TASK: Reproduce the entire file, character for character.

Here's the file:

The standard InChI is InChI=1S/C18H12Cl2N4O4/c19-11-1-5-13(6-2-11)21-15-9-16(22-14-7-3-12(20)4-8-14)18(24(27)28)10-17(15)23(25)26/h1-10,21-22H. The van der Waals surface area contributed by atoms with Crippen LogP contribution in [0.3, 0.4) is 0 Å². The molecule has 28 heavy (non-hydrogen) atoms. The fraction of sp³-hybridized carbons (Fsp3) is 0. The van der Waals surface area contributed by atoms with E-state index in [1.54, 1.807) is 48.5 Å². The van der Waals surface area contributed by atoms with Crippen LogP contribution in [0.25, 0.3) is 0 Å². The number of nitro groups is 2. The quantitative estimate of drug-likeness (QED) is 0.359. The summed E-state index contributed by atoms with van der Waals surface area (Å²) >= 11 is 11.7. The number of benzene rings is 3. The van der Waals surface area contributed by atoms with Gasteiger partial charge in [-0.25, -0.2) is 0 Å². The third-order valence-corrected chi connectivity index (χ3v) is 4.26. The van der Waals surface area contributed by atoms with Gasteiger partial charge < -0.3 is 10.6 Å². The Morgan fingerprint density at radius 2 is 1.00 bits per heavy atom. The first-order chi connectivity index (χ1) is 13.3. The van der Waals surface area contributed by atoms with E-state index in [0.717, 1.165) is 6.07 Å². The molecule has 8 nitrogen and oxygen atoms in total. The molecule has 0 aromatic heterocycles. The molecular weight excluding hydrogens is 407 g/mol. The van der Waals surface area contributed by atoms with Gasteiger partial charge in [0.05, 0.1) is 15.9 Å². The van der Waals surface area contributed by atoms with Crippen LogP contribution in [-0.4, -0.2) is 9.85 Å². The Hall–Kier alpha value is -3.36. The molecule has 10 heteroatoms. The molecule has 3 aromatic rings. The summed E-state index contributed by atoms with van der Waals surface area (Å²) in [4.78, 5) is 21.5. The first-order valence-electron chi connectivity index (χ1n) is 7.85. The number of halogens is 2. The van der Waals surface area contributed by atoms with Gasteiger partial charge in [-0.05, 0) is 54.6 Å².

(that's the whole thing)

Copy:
The standard InChI is InChI=1S/C18H12Cl2N4O4/c19-11-1-5-13(6-2-11)21-15-9-16(22-14-7-3-12(20)4-8-14)18(24(27)28)10-17(15)23(25)26/h1-10,21-22H. The van der Waals surface area contributed by atoms with Crippen LogP contribution in [0.3, 0.4) is 0 Å². The molecule has 28 heavy (non-hydrogen) atoms. The fraction of sp³-hybridized carbons (Fsp3) is 0. The van der Waals surface area contributed by atoms with E-state index in [1.54, 1.807) is 48.5 Å². The van der Waals surface area contributed by atoms with Crippen LogP contribution in [0.25, 0.3) is 0 Å². The number of nitro groups is 2. The quantitative estimate of drug-likeness (QED) is 0.359. The summed E-state index contributed by atoms with van der Waals surface area (Å²) >= 11 is 11.7. The number of benzene rings is 3. The van der Waals surface area contributed by atoms with Gasteiger partial charge in [-0.25, -0.2) is 0 Å². The third-order valence-corrected chi connectivity index (χ3v) is 4.26. The van der Waals surface area contributed by atoms with Gasteiger partial charge < -0.3 is 10.6 Å². The Morgan fingerprint density at radius 2 is 1.00 bits per heavy atom. The first-order chi connectivity index (χ1) is 13.3. The van der Waals surface area contributed by atoms with E-state index in [0.717, 1.165) is 6.07 Å². The molecule has 8 nitrogen and oxygen atoms in total. The molecule has 0 aromatic heterocycles. The molecular weight excluding hydrogens is 407 g/mol. The van der Waals surface area contributed by atoms with Gasteiger partial charge in [0.05, 0.1) is 15.9 Å². The van der Waals surface area contributed by atoms with Crippen LogP contribution in [-0.4, -0.2) is 9.85 Å². The Hall–Kier alpha value is -3.36. The molecule has 10 heteroatoms. The molecule has 3 aromatic rings. The summed E-state index contributed by atoms with van der Waals surface area (Å²) in [4.78, 5) is 21.5. The first-order valence-electron chi connectivity index (χ1n) is 7.85. The number of halogens is 2. The van der Waals surface area contributed by atoms with Gasteiger partial charge in [-0.05, 0) is 54.6 Å².